I've seen a few, as I worked across from a shady car lot in my younger
days...The owner showed me a few tricks - and then tried to sell me a car!
Chafed hoses, vacuum lines, or chopped wiring can be easily hidden with a
plastic wire loom...Makes the car look better than before also...
Peeling chrome parts? Some can be fixed by supergluing aluminum foil over
the bad parts (I've seen a VW bug rear bumper done in this fashion - not
noticeable if the repair is well done.)
A/C need fixed? Charge it with freon. It will hold it's charge for about a
week, depending on it's state; then it will fail after the vehicle is sold.
Instead of flushing a power steering unit, many places will simply top it
off with Marvel Mystery Oil. It'll work ok, for a while...
Frame rot can be hidden with bondo, then sprayed with undercoating. I've
seen a totaled VW Bug (Same with alum. foil bumper) pass state inspection
this way. You'd never know it was bondo until you poke it with a
Small exhaust leaks can be patched with JB Weld.
New brake and clutch pads look and feel impressive on test drives, along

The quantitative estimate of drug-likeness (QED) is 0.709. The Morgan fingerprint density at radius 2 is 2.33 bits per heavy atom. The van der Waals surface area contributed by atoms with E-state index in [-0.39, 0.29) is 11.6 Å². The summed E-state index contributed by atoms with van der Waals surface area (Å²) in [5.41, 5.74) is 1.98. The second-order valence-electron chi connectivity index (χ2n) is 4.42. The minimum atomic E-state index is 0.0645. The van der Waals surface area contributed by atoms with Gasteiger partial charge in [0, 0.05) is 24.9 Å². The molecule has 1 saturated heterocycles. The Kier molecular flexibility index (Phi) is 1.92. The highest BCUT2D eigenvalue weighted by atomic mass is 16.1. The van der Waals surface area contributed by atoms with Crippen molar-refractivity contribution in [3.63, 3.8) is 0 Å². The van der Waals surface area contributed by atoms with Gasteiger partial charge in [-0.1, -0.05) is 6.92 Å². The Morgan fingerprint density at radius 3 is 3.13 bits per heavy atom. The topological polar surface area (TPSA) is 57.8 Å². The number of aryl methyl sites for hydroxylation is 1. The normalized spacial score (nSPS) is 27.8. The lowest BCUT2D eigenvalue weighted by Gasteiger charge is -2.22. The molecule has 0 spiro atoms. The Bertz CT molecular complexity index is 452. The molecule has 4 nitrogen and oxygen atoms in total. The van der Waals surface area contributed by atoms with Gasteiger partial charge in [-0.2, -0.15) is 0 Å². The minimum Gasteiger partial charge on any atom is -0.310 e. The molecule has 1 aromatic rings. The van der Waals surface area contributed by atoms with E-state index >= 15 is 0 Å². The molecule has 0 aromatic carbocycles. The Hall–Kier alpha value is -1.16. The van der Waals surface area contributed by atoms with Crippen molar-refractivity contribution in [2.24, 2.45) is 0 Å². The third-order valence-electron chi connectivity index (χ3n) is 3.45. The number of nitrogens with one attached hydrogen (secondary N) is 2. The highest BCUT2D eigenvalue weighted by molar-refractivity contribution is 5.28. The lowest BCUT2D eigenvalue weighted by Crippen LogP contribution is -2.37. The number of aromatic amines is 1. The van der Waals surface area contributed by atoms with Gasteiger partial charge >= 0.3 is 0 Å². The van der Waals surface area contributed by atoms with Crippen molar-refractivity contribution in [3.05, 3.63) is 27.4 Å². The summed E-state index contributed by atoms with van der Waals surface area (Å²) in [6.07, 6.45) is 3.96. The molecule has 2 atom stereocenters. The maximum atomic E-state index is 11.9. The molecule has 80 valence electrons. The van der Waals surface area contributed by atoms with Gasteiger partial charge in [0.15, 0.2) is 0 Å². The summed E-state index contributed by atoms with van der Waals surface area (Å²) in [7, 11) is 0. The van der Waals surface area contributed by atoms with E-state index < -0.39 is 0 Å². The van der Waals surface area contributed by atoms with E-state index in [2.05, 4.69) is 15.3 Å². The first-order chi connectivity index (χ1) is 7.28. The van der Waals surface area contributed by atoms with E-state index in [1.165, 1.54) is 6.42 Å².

with new weatherstripping. The owner of this dump told me that most people
buying a car buy because of it's looks. He'd armor-all hoses, de-gunk
engine bays, repaint rear axles, etc just to get a sale. Sheesh - with all
the work he put into making the car seem to be good, he could have made it
good. After six or seven months and one injury (I think the VW bug folded
in half or somebody's brakes failed) he went out of business...Thank God!
Anyway, I check for this stuff when I'm buying a car - that's why I'm
posting this stuff. I wouldn't want anyone else to be fooled by this
Michael S. Lishego
>BUYING a car, but you want to get the price down? Run a pencil line down
>one plug, causing it to miss-fire. ( The carbon line will allow the
>spark to escape.) Good trick to play on a GOOD friend at a meeting as
>Add your bodges here.............